[Stackless] Creating a relation between tasklets to forward exceptions

Gabriel Lavoie glavoie at gmail.com
Mon Sep 6 15:31:59 CEST 2010

Hello Richard,
     you made a good point by saying Stackless is meta-framework. I also see
my layer as a meta-layer for distributed applications on top of which
schedulers or monitoring tools could be written (and distributed
applications themselves). About the parent/child relationship, I already
made my own way of managing this (example from the first post). It works
pretty well and parent tasklet migration is managed automatically.

About making my code available, it already is but unfortunately it only
works on top of latest trunk PyPy (because of coroutine.throw() that was
added to it). I also used the PyPy Proxy Object Space for distributed
objects. Here's the code:

A description of the API is available there but it's only in french for now:

Most of the API are used exactly like the Stackless counterpart. Here's what
I added:
dstackless.identify(("hostname", 6473)): Identify an interpreter so others
can connect to it for tasklet migration. It takes a tuple composed of an IP
address (hostname too) and a port on which the interpreter can be contacted.
The interpreter will listen to this port.

dstackless.connect() is shown but is now transparent. You can ignore it.

dstackless.tasklet(): Used like stackless.tasklet() but three parameters
were added. "label" to name a tasklet. It was already there with
stackless.py from PyPy and I use it for debugging purpose. Right now, every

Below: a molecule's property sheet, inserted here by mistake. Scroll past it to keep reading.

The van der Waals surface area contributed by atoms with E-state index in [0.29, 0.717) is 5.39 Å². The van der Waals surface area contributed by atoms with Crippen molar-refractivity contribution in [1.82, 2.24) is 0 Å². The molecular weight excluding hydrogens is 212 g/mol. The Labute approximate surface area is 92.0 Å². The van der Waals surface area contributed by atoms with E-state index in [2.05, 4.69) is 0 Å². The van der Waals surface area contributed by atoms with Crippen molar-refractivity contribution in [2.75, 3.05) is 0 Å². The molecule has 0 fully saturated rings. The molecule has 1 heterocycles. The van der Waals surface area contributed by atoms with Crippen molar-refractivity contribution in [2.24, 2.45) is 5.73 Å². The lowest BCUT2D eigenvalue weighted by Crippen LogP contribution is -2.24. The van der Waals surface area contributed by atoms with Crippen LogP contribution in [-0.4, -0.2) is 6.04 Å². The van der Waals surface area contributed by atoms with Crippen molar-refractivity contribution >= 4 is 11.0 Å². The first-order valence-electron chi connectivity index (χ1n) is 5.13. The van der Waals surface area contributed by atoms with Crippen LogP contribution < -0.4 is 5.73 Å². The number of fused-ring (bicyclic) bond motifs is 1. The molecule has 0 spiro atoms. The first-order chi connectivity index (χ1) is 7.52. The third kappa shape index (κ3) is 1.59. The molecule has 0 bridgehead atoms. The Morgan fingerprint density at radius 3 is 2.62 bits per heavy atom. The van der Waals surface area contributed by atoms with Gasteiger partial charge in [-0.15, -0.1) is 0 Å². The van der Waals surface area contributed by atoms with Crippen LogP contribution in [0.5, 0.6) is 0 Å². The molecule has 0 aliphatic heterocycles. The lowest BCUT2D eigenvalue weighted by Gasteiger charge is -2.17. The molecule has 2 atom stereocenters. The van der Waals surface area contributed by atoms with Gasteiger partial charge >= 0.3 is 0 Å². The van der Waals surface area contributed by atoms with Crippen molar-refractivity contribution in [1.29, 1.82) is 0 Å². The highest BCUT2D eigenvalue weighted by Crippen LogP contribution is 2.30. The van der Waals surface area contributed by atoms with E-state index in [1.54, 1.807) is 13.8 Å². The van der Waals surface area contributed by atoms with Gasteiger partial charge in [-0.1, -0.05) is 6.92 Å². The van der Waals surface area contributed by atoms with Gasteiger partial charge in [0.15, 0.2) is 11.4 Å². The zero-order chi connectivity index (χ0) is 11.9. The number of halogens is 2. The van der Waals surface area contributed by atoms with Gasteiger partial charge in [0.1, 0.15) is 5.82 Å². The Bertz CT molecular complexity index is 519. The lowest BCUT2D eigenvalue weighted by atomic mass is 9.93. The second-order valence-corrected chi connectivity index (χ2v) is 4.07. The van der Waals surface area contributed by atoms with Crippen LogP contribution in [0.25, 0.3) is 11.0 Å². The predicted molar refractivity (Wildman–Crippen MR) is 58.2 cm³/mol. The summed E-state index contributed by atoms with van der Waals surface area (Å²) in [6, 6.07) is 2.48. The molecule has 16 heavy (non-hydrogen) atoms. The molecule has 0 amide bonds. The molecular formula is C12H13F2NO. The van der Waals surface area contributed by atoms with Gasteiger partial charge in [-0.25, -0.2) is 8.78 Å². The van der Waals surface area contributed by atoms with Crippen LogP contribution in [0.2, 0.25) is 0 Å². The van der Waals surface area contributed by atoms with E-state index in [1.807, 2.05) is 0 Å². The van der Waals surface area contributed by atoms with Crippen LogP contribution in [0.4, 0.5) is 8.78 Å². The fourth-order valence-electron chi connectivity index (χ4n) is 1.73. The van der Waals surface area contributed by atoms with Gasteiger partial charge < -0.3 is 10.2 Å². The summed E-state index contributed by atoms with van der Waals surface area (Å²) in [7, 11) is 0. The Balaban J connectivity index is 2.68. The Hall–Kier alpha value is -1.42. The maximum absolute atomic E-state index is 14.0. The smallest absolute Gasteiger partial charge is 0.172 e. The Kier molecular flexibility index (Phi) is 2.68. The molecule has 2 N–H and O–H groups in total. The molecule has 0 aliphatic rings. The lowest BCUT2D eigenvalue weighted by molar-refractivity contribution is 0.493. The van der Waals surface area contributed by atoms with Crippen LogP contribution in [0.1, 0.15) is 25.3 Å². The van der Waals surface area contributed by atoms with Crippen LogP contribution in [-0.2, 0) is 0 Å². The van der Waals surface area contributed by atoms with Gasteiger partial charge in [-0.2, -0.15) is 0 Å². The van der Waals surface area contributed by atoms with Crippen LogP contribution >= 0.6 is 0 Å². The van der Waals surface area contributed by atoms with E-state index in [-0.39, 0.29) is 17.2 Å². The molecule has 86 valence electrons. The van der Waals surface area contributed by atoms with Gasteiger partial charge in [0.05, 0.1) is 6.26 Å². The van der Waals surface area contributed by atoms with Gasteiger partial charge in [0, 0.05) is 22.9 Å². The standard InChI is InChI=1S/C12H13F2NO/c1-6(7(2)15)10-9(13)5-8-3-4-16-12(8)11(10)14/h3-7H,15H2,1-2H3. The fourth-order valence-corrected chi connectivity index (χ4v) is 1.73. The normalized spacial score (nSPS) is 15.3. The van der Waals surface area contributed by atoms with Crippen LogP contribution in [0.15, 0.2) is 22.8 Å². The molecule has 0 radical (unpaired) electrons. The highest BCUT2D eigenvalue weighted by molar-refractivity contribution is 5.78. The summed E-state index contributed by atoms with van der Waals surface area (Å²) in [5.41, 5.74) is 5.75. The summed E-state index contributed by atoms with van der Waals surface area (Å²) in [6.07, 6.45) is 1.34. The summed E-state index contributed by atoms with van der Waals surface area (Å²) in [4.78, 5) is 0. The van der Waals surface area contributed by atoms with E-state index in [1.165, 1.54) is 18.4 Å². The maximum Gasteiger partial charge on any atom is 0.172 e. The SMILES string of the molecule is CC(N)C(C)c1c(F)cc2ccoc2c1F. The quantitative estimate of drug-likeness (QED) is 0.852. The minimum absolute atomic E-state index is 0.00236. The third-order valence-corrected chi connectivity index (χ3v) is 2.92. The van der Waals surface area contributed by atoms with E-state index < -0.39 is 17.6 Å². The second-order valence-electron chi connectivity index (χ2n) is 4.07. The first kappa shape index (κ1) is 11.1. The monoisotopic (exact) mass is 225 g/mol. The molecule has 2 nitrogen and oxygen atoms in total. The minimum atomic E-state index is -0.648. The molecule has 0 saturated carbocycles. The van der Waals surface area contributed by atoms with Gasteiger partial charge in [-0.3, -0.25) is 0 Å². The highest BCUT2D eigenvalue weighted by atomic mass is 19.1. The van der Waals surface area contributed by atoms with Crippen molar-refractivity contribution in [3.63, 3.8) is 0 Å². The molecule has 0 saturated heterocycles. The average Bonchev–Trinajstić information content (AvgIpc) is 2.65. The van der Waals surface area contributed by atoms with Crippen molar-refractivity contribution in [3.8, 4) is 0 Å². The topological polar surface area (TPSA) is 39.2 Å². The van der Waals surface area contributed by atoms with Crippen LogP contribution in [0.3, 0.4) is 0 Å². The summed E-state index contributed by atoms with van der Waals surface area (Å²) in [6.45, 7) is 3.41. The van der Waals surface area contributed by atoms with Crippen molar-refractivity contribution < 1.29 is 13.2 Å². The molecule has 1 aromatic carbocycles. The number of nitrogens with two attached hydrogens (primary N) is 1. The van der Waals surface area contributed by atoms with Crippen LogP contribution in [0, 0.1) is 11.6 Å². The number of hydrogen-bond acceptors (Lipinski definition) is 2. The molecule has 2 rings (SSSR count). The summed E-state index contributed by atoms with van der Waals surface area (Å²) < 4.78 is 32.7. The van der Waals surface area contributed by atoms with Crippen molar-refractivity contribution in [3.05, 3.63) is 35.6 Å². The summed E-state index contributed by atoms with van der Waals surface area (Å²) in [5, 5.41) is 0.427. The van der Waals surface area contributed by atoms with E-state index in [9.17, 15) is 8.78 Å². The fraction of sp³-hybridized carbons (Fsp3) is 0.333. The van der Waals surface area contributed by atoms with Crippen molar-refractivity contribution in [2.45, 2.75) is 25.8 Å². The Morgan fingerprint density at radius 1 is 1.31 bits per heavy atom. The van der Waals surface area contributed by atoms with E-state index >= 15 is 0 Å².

"print" from tasklets are also prefixed with this label. "ioconfig" to
specify where to redirect stdout for the tasklet (for now only a node
identifier can be used). Finally "parent" to create a parent/child
relationship. This parameters receives directly the dstackless.tasklet()
object of the parent and if the child dies with an exception raised, it will
be forwarded to this parent.

To simplify migration, I create a new module with its own global dictionnary
for every new tasklets created. This module is populated with the content of
the same .py file from where the function used for the tasklet entry point
was found. This may sound strange but with this I wanted to discourage the
use of global memory to share data between tasklets. It also looks a bit
like the behaviour of fork() that creates two separate processes that can
share communication channels (pipe()).

ref_tasklet.move(("hostname", 6474)): Move a live tasklet to the specified
node. Channel connections are kept and all objects the tasklet refers to are
copied to the new host unless they are distributed objects. With those, only
a remote reference will be created. The global dictionnary of the tasklet
follows it.

o = []
distributed_o = dstackless.ref_object(o): Create a distributed object. If
"distributed_o "sent to a remote node through a channel of follows a
migrated tasklet, "o" will stay on the node where it was created. All
request to "distributed_o" will then be redirected to the node hosting "o".
I plan to also make add a move() API to distributed objects to move them